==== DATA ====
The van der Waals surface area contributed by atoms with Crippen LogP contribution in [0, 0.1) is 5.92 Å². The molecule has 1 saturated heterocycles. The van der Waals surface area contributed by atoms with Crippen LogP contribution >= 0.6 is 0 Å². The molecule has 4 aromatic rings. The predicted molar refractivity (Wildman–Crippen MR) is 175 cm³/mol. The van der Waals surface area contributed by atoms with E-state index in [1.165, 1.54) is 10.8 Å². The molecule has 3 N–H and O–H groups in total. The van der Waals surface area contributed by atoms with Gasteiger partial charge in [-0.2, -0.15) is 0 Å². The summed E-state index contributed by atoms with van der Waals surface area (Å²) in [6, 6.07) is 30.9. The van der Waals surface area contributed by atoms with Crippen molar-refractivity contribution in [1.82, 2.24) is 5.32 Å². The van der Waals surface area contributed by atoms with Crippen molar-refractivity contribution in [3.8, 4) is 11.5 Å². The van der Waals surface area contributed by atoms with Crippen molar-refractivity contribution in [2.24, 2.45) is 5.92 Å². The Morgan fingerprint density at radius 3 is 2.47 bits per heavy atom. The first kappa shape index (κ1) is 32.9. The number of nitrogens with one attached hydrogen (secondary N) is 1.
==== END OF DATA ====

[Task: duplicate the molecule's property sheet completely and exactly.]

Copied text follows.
The van der Waals surface area contributed by atoms with Crippen LogP contribution in [0, 0.1) is 5.92 Å². The molecule has 1 saturated heterocycles. The van der Waals surface area contributed by atoms with Crippen LogP contribution >= 0.6 is 0 Å². The molecule has 4 aromatic rings. The predicted molar refractivity (Wildman–Crippen MR) is 175 cm³/mol. The van der Waals surface area contributed by atoms with E-state index in [1.165, 1.54) is 10.8 Å². The molecule has 3 N–H and O–H groups in total. The van der Waals surface area contributed by atoms with Gasteiger partial charge in [-0.2, -0.15) is 0 Å². The summed E-state index contributed by atoms with van der Waals surface area (Å²) in [6, 6.07) is 30.9. The van der Waals surface area contributed by atoms with Crippen molar-refractivity contribution in [1.82, 2.24) is 5.32 Å². The van der Waals surface area contributed by atoms with Crippen molar-refractivity contribution in [3.8, 4) is 11.5 Å². The van der Waals surface area contributed by atoms with Crippen molar-refractivity contribution in [2.24, 2.45) is 5.92 Å². The Morgan fingerprint density at radius 3 is 2.47 bits per heavy atom. The first kappa shape index (κ1) is 32.9. The number of nitrogens with one attached hydrogen (secondary N) is 1.